Atta mexicana major worker in Mazatlan Mexico.

Though this ant is found mainly in Mexico, the southern part of its range extends down into El Salvador and Guatemala. Surprisingly, at its extreme northern range limit, A. mexicana (the Mexican leaf cutting ant) can also be seen in the U.S. - in and around Organ Pipe Cactus National Monument (extreme southern Arizona).

A. mexicana nests and lives in a wide variety of habitats within its range, from elevations of sea level to over 2100m/7000 ft.

These ants are well known for their leaf-cutting, and fungus-growing activities.

Ants of the genus Atta (at least 15 species, all in the New World) can have enormous colonies, often with several million inhabitants. A variety of differently sized worker subcastes comprise "the most complex systems of division of labor known in ants" [Hölldobler & Wilson 2011]. Mid-sized (media) workers are the ones most often seen cutting pieces of leaves from plants and trees, and carrying them back to the nest in long lines (this activity usually takes place in the daytime during the winter months, and nocturnally during summer). Inside, smaller workers (minors) chop up the plant matter into tiny fragments. Yet still smaller nestmates pulverize the material further, then add fecal droplets. Tiny strands of fungus are then added (by even smaller workers), and the pulverized plant material now acts as a growing medium for the fungus. Ultimately, the very smallest workers tend the fungus gardens, keeping them free of mold and other contaminants. All of the workers are non-reproductive females - winged (reproductive) females and males are produced, and take part in occasional mating flights. The males die soon after mating, and make no other contributions to the colony.

The cultivated fungus serves as food for the ants, especially the larvae. Adult leaf cutters probably have much of their nutritional requirements met by consuming plant sap directly, as they cut fresh vegetation.

The very largest colony members are the majors (also referred to as soldiers). These giants are much larger than the previously mentioned media and minor workers. Fewer in number than the other physical subcastes, the soldiers serve mainly as defenders, protecting the colony - especially from vertebrate threats, and in some species, from raiding army ants. They can also be seen 'patrolling' the long foraging columns of media workers. Their extremely powerful mandibles are their defensive weapons - these ants do not sting. At times, these specialized defenders also help with moving larger pieces of vegetation, slicing fruit into manageable pieces, and possibly with the removal of soil and other materials from the nest interior.

The nest structures of Atta ants can be truly colossal. The visible, above-ground portions often consist of numerous volcano-like soil craters with an entrance/exit in the center of each. These structures are made of the excavated soil brought up from below by workers, as new tunnels and galleries are excavated. In many cases, an older, more established colony will lack these prominent surface features (because the rapid rate of tunnel/gallery excavation seen in a new expanding colony has slowed or stopped).

In one study of Atta sexdens (a species closely related to Atta mexicana), a nest was found to contain 1,920 chambers, with 248 being occupied by the ants and their fungus gardens. A measured 22.72 cubic meters (40,000 kilograms / 88,184 lbs) of soil had been excavated by the ants. The researchers estimated that during the 77 months that this colony had existed, the workers had harvested 5,892 kilograms / 12,989 lbs of leaves [Hölldobler & Wilson 1990].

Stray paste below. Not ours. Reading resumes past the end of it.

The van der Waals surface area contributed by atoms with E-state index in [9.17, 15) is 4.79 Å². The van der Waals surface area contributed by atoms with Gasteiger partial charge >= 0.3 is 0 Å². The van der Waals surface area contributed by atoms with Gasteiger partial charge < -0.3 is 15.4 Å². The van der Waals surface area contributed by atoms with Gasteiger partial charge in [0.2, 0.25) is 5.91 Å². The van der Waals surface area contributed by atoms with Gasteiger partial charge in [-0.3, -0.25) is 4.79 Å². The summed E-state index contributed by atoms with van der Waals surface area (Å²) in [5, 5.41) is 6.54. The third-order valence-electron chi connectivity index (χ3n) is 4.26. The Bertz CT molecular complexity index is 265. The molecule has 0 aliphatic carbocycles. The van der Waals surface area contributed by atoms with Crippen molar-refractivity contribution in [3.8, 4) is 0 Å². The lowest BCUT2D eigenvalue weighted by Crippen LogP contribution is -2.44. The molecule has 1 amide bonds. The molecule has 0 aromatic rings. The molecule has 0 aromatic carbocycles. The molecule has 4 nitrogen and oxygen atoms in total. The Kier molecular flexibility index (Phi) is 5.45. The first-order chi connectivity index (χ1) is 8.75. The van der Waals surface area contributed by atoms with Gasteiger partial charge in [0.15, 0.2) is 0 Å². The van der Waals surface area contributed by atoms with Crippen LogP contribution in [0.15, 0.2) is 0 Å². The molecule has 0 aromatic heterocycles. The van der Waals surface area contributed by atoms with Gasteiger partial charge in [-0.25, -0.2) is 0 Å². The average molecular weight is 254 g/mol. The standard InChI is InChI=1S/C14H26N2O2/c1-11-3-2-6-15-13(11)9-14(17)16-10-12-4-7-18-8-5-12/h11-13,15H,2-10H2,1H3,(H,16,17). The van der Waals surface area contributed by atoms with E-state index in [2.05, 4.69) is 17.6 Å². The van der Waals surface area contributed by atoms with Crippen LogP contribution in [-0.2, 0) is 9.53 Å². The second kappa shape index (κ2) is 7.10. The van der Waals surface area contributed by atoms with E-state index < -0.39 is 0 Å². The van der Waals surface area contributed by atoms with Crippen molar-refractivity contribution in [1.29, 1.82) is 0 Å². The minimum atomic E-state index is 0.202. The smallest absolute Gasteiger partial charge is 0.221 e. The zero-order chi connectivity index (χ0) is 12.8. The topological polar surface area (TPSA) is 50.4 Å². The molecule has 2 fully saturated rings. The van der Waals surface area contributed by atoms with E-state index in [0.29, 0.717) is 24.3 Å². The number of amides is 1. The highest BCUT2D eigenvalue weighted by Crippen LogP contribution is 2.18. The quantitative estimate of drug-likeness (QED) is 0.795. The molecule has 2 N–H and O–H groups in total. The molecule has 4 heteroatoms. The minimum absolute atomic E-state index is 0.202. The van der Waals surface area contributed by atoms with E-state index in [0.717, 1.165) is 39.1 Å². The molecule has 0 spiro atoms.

Some Atta species discard the refuse from their fungus gardens in underground chambers - but others, including A. mexicana, dump this material outside of the nest, often creating large piles of organic material (fungal dumps).

These ants will construct long lateral tunnels from the central nest that emerge close to reliable sources of leaves. This minimizes the time that workers must spend on the surface and exposed to the elements. These tunnels can extend for 60 meters or more, and sometimes pass beneath roads and other obstacles.

Leafcutters are very conspicuous as they engage in their foraging and nest-maintenance behaviors. Seeing long lines of workers bobbing along the ground (or a branch), carrying green leaves over their heads, is truly a delightful sight.

"Because they posses one of the most complex communication systems known in animals, as well as the most elaborate caste systems, air-conditioned nest architecture, and populations in the millions, they deserve recognition as Earth's ultimate superorganisms" - Hölldobler, B. & E.O. Wilson, The Leafcutter Ants; Civilization by Instinct

[IMAGE: Atta mexicana major worker in Mazatlan, Mexico] [scroll down for additional notes/references]

ADDITIONAL NOTES/REFERENCES:

·Hölldobler, B. & E.O. Wilson. 1990. The Ants. Cambridge, MA, Belknap/Harvard Press
·Hölldobler, B. & E.O. Wilson. 2011. The Leafcutter Ants; Civilization by Instinct. W.W. Norton & Company, New York & London
·Mintzer, A.C. Changes Over 20 Years in Populations of the Mexican Leafcutting Ant, Atta mexicana, at Organ Pipe Cactus National Monument, Arizona. National Park Service and Western National Parks Association
·Mintzer, A.C. 1979. Foraging Activity of the Mexican Leafcutting Ant Atta mexicana (F. Smith), in a Sonoran Desert Habitat (Hymonoptera, Formicidae). Insectes Sociaux, Paris, Volume 26, No. 4, pp. 364-372
·Rico-Gray, V. & Oliveira, P.S. 2007. The Ecology and Evolution of Ant-Plant Interactions. University of Chicago Press, Interspecific Interactions Series, Chicago and London
·Smith, M.R. 1963. Notes on the Leaf Cutting Ants, Atta Spp. of the United States and Mexico. Proc Entomol Soc Washington 65:299-302